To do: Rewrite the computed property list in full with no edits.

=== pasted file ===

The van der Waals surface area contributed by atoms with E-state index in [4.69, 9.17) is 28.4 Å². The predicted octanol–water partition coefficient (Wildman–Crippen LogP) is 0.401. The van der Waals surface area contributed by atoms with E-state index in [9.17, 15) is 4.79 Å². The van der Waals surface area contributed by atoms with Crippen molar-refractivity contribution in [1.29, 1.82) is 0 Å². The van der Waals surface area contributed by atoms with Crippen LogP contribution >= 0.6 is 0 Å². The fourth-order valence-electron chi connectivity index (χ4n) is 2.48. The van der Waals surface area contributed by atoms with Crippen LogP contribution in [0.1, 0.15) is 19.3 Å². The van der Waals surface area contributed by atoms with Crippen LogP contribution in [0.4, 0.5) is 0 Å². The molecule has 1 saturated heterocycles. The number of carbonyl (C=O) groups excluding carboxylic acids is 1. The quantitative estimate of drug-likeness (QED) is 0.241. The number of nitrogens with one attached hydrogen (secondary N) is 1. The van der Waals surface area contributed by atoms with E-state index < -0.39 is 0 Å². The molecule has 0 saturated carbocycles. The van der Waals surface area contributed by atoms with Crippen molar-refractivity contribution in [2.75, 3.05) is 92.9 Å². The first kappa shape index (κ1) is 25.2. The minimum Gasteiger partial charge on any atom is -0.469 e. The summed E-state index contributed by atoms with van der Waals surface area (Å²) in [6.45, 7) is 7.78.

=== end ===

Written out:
The van der Waals surface area contributed by atoms with E-state index in [4.69, 9.17) is 28.4 Å². The predicted octanol–water partition coefficient (Wildman–Crippen LogP) is 0.401. The van der Waals surface area contributed by atoms with E-state index in [9.17, 15) is 4.79 Å². The van der Waals surface area contributed by atoms with Crippen molar-refractivity contribution in [1.29, 1.82) is 0 Å². The van der Waals surface area contributed by atoms with Crippen LogP contribution >= 0.6 is 0 Å². The fourth-order valence-electron chi connectivity index (χ4n) is 2.48. The van der Waals surface area contributed by atoms with Crippen LogP contribution in [0.1, 0.15) is 19.3 Å². The van der Waals surface area contributed by atoms with Crippen LogP contribution in [0.4, 0.5) is 0 Å². The molecule has 1 saturated heterocycles. The number of carbonyl (C=O) groups excluding carboxylic acids is 1. The quantitative estimate of drug-likeness (QED) is 0.241. The number of nitrogens with one attached hydrogen (secondary N) is 1. The van der Waals surface area contributed by atoms with E-state index < -0.39 is 0 Å². The molecule has 0 saturated carbocycles. The van der Waals surface area contributed by atoms with Crippen molar-refractivity contribution in [2.75, 3.05) is 92.9 Å². The first kappa shape index (κ1) is 25.2. The minimum Gasteiger partial charge on any atom is -0.469 e. The summed E-state index contributed by atoms with van der Waals surface area (Å²) in [6.45, 7) is 7.78.